Transforming Governing is collecting YOUR stories.
With names and locations changed to protect confidentiality these stories will inspire, encourage, challenge and provide possible solutions to the circumstances and opportunities governors have to transform the work of the governing body and therefore the school.
When is a motto a Christian one?
Opening a new Church of England and Methodist Voluntary Aided Primary School was a huge challenge. The governing body had developed the vision and ethos, the head teacher appointed and the building work well underway.
At a number of meetings the discussion had been focused on what it meant to be a Christian school. Notably, one governor had been unusually quiet. At one she quietly contributed “surely what we are actually saying is that God is in all we do”?
It was a turning point in the discussion. Sally had been inspired – maybe God had revealed it to her. It was to become the school motto! But, the Bishop was not so sure! He did not think ‘God in all we do” was uniquely Christian. And he was right.
After more discussion it was however agreed by the governors to keep the motto. Reception and Year 1 children (with whom the school would open) would find it easy to learn and unpacking it was going to provide a great opportunity for the head, the teachers and governors.
A significant phone call
As Vice Chair of Governors Rachel, a Christian, knew that she would one day she would become Chair. But she hadn’t counted on Simon, the current Chair, refusing to meet with the HMI Inspector during a Local Authority inspection. Suddenly she was in a place where her input could seriously impact the Report. The governors had not been as proactive as they might have been and could let the school down badly, especially if her lack of knowledge was a factor.
Immediately she phoned Russell, a local governor trainer and a member of her church. Just one word summed up her need, “Help!” An hour later and having made copious notes she was ready to do some investigation. At the next available opportunity Rachel poured over past Minutes, Heads Reports and data. Armed with her new found knowledge she sought some clarity from the head and felt as prepared as she could be for the meeting.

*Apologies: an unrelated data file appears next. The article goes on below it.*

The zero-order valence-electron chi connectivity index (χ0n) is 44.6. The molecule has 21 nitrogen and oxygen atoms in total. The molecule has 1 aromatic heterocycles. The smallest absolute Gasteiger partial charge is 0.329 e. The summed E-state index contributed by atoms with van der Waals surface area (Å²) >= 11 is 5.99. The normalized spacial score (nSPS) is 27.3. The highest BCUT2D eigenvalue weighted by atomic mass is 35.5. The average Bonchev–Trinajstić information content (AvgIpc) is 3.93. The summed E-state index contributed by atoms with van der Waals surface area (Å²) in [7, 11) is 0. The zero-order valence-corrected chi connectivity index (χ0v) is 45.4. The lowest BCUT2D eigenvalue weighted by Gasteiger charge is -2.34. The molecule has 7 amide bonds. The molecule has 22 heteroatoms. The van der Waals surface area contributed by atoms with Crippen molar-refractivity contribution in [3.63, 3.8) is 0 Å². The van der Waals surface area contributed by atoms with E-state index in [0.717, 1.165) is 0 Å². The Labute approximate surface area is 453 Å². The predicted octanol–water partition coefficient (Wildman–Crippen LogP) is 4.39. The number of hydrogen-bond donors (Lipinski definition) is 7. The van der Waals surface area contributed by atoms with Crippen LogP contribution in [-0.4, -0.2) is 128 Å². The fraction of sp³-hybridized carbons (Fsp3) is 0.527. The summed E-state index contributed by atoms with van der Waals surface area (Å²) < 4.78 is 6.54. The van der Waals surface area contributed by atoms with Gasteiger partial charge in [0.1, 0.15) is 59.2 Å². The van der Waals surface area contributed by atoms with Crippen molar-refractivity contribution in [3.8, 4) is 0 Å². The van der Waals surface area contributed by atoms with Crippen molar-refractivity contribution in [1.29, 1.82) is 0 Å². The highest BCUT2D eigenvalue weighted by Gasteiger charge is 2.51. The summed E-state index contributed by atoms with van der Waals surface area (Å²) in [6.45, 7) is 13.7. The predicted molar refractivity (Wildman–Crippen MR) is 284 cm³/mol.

The day arrived. She prayed. Friends prayed. The meeting began and the Inspector soon put her at ease. In fact he seemed to be asking all the questions she had prepared. She was honest about the failings of the governing body when needing to be but was able to point out what the school itself had been doing.
Where did that come from?
Over the years I have sat in many governing body meetings listening to the discussion. One time, as Chair, I apologised for something I had not really done in response to a rather angry, caustic remark by another governor. It was a turning point in the meeting and the relationship I had with governors. In fact someone of them commented on my graciousness!
I also remember being mystified by the data that was being presented (actually it happens a lot). On one occasion I asked what might have been considered a pretty daft, simple question. I expected everyone to laugh. But, actually it brought clarity that even the Deputy Head presenting the data hadn’t quite seen before!
Often I have read the papers, thought through my questions or position on a matter only to have a new and nagging question strike me during the discussion around the table. Should I ask it, would my contribution be helpful and did I really think that the obvious answer to my open ended question was something I’d ultimately agree with? I asked it. The decision that followed was significant in the life of the school.
Am I a person full of grace and natural wisdom, likely to come up with life-changing, agenda setting pearls of wisdom? No, but I have proved what would seem to be a prompting of God by the Holy Spirit in governing body meetings.
Michelle (Retired), Primary School Governor
A Listening Ear
Randolph was an upstanding member of the community and a Church Warden. Attached to the Church was a thriving village school. When a vacancy arose for a Foundation Governor he was the obvious one to whom the Vicar turned for help.